Today I will illustrate how I started implementing my proof-of-concept for walking directions in a warehouse, and I will provide the source code. The goal is to show the shortest path a picker would have to walk in a warehouse to complete a picking list and calculate the distance for it. This is most relevant for big warehouses and for temporary staff that are not yet familiar with a warehouse. The business benefit is to minimize picking time, reduce labor costs, increase throughput, and gather performance metrics. I used this for my demo of M3 picking lists in Google Glass.
A* search algorithm
Here are the steps I performed:
- Double the map’s width/height
- Un-hard-code the map width/height
- Set the cell size and calculate the canvas width/height
- Un-hard-code the cell size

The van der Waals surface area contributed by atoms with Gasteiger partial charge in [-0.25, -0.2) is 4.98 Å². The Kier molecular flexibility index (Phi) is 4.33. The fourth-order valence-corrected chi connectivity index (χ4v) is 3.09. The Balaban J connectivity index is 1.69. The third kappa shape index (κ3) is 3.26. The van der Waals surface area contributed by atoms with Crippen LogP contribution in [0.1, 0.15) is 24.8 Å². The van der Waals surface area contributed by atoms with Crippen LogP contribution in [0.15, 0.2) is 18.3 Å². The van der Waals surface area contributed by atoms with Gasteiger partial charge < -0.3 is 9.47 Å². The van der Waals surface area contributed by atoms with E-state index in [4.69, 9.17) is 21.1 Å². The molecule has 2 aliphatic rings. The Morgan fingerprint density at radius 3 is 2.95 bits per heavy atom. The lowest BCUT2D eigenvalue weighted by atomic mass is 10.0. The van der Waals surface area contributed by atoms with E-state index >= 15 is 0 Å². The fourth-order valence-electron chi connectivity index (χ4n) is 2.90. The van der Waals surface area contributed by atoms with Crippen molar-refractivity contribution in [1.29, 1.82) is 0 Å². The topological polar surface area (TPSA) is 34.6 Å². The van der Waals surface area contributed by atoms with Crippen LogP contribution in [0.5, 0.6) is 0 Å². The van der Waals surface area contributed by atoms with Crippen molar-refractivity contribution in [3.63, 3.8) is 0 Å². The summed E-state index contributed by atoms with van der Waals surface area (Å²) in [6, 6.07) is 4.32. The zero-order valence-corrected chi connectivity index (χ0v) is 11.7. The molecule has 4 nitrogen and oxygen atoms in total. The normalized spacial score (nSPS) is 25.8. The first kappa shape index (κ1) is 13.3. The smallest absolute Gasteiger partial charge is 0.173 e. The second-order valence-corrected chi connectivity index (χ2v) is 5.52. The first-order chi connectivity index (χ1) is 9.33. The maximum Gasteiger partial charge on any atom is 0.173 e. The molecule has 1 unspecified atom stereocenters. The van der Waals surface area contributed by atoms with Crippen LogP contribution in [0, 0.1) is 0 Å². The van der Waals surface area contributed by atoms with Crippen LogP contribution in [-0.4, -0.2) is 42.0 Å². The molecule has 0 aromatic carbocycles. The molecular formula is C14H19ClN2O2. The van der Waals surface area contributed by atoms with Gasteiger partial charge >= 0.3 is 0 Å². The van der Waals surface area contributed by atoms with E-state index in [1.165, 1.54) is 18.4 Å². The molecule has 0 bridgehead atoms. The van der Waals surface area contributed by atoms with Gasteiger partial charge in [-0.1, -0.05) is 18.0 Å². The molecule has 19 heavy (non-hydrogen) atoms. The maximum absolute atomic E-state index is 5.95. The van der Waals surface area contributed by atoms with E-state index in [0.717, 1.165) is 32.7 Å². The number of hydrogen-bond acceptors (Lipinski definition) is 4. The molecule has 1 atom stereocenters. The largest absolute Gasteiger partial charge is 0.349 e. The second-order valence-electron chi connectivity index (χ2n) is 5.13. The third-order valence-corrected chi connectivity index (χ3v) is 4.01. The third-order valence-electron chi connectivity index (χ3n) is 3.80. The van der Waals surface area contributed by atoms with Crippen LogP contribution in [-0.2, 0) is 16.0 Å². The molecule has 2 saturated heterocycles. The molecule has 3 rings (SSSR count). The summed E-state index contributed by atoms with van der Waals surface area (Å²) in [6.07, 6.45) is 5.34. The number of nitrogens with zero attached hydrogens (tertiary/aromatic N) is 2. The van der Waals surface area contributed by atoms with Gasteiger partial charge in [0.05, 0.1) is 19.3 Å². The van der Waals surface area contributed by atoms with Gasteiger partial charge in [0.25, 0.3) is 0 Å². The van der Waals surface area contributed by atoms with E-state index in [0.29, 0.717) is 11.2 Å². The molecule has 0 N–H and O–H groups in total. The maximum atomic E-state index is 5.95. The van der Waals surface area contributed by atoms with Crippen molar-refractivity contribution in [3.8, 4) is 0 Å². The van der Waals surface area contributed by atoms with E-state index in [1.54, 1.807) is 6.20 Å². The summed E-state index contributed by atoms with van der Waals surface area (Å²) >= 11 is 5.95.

- Make a warehouse image in an image editor (I used Gimp)
- Add the warehouse image as background of the map
- Hide the heat map (search scores)
- Patiently draw the map, the walls, the doors, and the stock locations
- Replace startMap with the saved drawing
- Thicken the path’s stroke
- Hide the grid lines
- Hide the map
- Use diagonals
- Emphasize the path length
Here is a video of the making process (watch it in full-screen, HD, and 2x speed):
You can test the result for yourself on my website here.
Here is a video of the result for a small warehouse:
Here is a video of the result for a big warehouse:
Some of the future work includes:
- Convert the path length into meters or feet
- Project the geocoded stock location coordinates to the map’s coordinates
- Set the start and end locations as input parameters
- Automatically generate a screenshot of the path for printing alongside the picking list
- Show the shortest path for an entire picking list using a Traveling Salesman Problem (TSP) algorithm
- Improve performance for big maps
- Provide a map editor to more accurately align the warehouse image with the map
Also, a much better implementation would be to use Google Maps Indoors.
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